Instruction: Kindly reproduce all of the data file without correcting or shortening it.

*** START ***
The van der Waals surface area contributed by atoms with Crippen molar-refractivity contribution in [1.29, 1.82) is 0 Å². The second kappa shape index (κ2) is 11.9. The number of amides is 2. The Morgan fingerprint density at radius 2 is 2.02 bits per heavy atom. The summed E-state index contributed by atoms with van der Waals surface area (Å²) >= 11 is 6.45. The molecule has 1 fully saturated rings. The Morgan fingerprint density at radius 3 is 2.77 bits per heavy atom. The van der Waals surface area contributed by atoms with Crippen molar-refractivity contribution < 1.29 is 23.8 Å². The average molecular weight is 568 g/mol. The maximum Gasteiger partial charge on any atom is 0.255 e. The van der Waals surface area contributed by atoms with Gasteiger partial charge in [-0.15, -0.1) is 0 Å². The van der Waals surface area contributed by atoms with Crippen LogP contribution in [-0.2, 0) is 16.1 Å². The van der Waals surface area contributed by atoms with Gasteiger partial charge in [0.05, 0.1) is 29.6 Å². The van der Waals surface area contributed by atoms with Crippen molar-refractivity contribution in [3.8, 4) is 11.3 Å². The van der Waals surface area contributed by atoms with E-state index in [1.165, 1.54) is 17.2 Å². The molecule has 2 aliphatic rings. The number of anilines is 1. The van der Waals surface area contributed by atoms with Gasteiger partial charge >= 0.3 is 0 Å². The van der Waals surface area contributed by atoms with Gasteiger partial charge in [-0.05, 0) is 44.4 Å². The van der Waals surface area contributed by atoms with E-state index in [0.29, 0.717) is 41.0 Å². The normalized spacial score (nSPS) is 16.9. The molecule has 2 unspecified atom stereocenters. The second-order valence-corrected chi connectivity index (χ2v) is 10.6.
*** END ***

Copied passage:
The van der Waals surface area contributed by atoms with Crippen molar-refractivity contribution in [1.29, 1.82) is 0 Å². The second kappa shape index (κ2) is 11.9. The number of amides is 2. The Morgan fingerprint density at radius 2 is 2.02 bits per heavy atom. The summed E-state index contributed by atoms with van der Waals surface area (Å²) >= 11 is 6.45. The molecule has 1 fully saturated rings. The Morgan fingerprint density at radius 3 is 2.77 bits per heavy atom. The van der Waals surface area contributed by atoms with Crippen molar-refractivity contribution < 1.29 is 23.8 Å². The average molecular weight is 568 g/mol. The maximum Gasteiger partial charge on any atom is 0.255 e. The van der Waals surface area contributed by atoms with Gasteiger partial charge in [-0.15, -0.1) is 0 Å². The van der Waals surface area contributed by atoms with Crippen LogP contribution in [-0.2, 0) is 16.1 Å². The van der Waals surface area contributed by atoms with Gasteiger partial charge in [0.05, 0.1) is 29.6 Å². The van der Waals surface area contributed by atoms with Crippen molar-refractivity contribution in [3.8, 4) is 11.3 Å². The van der Waals surface area contributed by atoms with E-state index in [1.165, 1.54) is 17.2 Å². The molecule has 2 aliphatic rings. The number of anilines is 1. The van der Waals surface area contributed by atoms with Gasteiger partial charge >= 0.3 is 0 Å². The van der Waals surface area contributed by atoms with Gasteiger partial charge in [-0.05, 0) is 44.4 Å². The van der Waals surface area contributed by atoms with E-state index in [0.29, 0.717) is 41.0 Å². The normalized spacial score (nSPS) is 16.9. The molecule has 2 unspecified atom stereocenters. The second-order valence-corrected chi connectivity index (χ2v) is 10.6.